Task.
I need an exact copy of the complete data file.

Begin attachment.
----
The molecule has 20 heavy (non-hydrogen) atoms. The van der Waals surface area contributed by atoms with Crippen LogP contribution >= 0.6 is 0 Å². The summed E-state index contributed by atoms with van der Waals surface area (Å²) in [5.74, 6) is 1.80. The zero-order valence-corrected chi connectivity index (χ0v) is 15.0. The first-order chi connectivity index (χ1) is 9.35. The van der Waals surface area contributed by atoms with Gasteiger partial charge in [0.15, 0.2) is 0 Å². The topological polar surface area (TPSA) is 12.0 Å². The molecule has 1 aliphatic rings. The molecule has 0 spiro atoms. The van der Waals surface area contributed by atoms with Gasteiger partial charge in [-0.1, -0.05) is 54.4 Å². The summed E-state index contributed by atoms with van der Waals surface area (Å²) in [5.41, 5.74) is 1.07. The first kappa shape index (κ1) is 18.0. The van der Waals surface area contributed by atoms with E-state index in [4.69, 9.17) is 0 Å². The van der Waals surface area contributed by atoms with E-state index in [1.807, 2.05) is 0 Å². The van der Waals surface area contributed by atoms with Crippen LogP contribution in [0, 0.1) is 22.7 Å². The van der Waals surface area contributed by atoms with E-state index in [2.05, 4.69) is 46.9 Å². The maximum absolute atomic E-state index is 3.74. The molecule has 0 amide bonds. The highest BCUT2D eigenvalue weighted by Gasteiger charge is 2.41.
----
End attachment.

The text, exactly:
The molecule has 20 heavy (non-hydrogen) atoms. The van der Waals surface area contributed by atoms with Crippen LogP contribution >= 0.6 is 0 Å². The summed E-state index contributed by atoms with van der Waals surface area (Å²) in [5.74, 6) is 1.80. The zero-order valence-corrected chi connectivity index (χ0v) is 15.0. The first-order chi connectivity index (χ1) is 9.35. The van der Waals surface area contributed by atoms with Gasteiger partial charge in [0.15, 0.2) is 0 Å². The topological polar surface area (TPSA) is 12.0 Å². The molecule has 1 aliphatic rings. The molecule has 0 spiro atoms. The van der Waals surface area contributed by atoms with Gasteiger partial charge in [-0.1, -0.05) is 54.4 Å². The summed E-state index contributed by atoms with van der Waals surface area (Å²) in [5.41, 5.74) is 1.07. The first kappa shape index (κ1) is 18.0. The van der Waals surface area contributed by atoms with E-state index in [4.69, 9.17) is 0 Å². The van der Waals surface area contributed by atoms with E-state index in [1.807, 2.05) is 0 Å². The van der Waals surface area contributed by atoms with Crippen LogP contribution in [0, 0.1) is 22.7 Å². The van der Waals surface area contributed by atoms with E-state index in [2.05, 4.69) is 46.9 Å². The maximum absolute atomic E-state index is 3.74. The molecule has 0 amide bonds. The highest BCUT2D eigenvalue weighted by Gasteiger charge is 2.41.